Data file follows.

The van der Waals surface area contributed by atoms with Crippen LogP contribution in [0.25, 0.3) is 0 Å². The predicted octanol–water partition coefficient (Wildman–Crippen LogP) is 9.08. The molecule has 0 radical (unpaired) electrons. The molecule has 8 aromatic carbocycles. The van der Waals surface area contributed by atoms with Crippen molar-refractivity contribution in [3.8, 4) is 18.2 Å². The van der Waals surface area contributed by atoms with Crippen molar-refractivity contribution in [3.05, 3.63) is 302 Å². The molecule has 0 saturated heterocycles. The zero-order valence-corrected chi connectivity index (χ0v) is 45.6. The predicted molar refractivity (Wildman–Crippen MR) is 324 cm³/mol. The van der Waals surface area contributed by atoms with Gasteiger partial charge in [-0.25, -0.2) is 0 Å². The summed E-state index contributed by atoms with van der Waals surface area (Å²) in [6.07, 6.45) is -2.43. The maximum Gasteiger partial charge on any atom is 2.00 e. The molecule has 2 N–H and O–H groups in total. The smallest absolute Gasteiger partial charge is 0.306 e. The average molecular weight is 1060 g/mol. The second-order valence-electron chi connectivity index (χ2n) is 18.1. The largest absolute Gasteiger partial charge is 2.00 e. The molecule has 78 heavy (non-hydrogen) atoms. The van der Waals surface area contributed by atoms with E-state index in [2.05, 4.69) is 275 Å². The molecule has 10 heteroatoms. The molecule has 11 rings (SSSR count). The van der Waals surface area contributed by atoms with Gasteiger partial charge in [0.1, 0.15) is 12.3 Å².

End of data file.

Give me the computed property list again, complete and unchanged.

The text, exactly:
The van der Waals surface area contributed by atoms with Crippen LogP contribution in [0.25, 0.3) is 0 Å². The predicted octanol–water partition coefficient (Wildman–Crippen LogP) is 9.08. The molecule has 0 radical (unpaired) electrons. The molecule has 8 aromatic carbocycles. The van der Waals surface area contributed by atoms with Crippen molar-refractivity contribution in [3.8, 4) is 18.2 Å². The van der Waals surface area contributed by atoms with Crippen molar-refractivity contribution in [3.05, 3.63) is 302 Å². The molecule has 0 saturated heterocycles. The zero-order valence-corrected chi connectivity index (χ0v) is 45.6. The predicted molar refractivity (Wildman–Crippen MR) is 324 cm³/mol. The van der Waals surface area contributed by atoms with Gasteiger partial charge in [-0.25, -0.2) is 0 Å². The summed E-state index contributed by atoms with van der Waals surface area (Å²) in [6.07, 6.45) is -2.43. The maximum Gasteiger partial charge on any atom is 2.00 e. The molecule has 2 N–H and O–H groups in total. The smallest absolute Gasteiger partial charge is 0.306 e. The average molecular weight is 1060 g/mol. The second-order valence-electron chi connectivity index (χ2n) is 18.1. The largest absolute Gasteiger partial charge is 2.00 e. The molecule has 78 heavy (non-hydrogen) atoms. The van der Waals surface area contributed by atoms with E-state index in [2.05, 4.69) is 275 Å². The molecule has 10 heteroatoms. The molecule has 11 rings (SSSR count). The van der Waals surface area contributed by atoms with Gasteiger partial charge in [0.1, 0.15) is 12.3 Å².